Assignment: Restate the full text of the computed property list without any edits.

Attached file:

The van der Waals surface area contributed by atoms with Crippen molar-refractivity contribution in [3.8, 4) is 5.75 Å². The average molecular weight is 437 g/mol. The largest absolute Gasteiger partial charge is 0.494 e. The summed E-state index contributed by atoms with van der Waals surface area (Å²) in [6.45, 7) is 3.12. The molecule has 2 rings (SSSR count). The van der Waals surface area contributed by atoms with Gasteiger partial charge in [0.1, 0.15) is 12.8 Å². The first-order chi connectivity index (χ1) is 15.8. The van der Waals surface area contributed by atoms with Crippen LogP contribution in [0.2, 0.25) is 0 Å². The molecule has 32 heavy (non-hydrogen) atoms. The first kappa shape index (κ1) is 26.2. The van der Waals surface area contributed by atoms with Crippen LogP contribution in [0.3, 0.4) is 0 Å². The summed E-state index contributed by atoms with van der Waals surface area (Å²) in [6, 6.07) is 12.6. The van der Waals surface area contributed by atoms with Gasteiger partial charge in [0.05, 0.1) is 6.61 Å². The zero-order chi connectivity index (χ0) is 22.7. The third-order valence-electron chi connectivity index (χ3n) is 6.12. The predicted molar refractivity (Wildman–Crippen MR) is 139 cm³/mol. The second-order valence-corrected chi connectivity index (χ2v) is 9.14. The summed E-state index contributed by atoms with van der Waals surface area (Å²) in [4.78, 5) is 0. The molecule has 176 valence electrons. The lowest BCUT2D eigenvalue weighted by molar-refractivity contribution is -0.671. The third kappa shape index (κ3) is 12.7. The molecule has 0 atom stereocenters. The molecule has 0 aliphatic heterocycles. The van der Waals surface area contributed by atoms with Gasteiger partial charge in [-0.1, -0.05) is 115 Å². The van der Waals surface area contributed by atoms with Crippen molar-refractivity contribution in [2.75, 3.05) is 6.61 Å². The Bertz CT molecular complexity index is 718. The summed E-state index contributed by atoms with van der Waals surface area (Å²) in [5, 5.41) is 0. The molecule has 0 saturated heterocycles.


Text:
The van der Waals surface area contributed by atoms with Crippen molar-refractivity contribution in [3.8, 4) is 5.75 Å². The average molecular weight is 437 g/mol. The largest absolute Gasteiger partial charge is 0.494 e. The summed E-state index contributed by atoms with van der Waals surface area (Å²) in [6.45, 7) is 3.12. The molecule has 2 rings (SSSR count). The van der Waals surface area contributed by atoms with Gasteiger partial charge in [0.1, 0.15) is 12.8 Å². The first-order chi connectivity index (χ1) is 15.8. The van der Waals surface area contributed by atoms with Crippen LogP contribution in [0.2, 0.25) is 0 Å². The molecule has 32 heavy (non-hydrogen) atoms. The first kappa shape index (κ1) is 26.2. The van der Waals surface area contributed by atoms with Crippen LogP contribution in [0.3, 0.4) is 0 Å². The summed E-state index contributed by atoms with van der Waals surface area (Å²) in [6, 6.07) is 12.6. The van der Waals surface area contributed by atoms with Gasteiger partial charge in [0.05, 0.1) is 6.61 Å². The zero-order chi connectivity index (χ0) is 22.7. The third-order valence-electron chi connectivity index (χ3n) is 6.12. The predicted molar refractivity (Wildman–Crippen MR) is 139 cm³/mol. The second-order valence-corrected chi connectivity index (χ2v) is 9.14. The summed E-state index contributed by atoms with van der Waals surface area (Å²) in [4.78, 5) is 0. The molecule has 176 valence electrons. The lowest BCUT2D eigenvalue weighted by molar-refractivity contribution is -0.671. The third kappa shape index (κ3) is 12.7. The molecule has 0 atom stereocenters. The molecule has 0 aliphatic heterocycles. The van der Waals surface area contributed by atoms with Gasteiger partial charge in [-0.1, -0.05) is 115 Å². The van der Waals surface area contributed by atoms with Crippen molar-refractivity contribution in [2.75, 3.05) is 6.61 Å². The Bertz CT molecular complexity index is 718. The summed E-state index contributed by atoms with van der Waals surface area (Å²) in [5, 5.41) is 0. The molecule has 0 saturated heterocycles.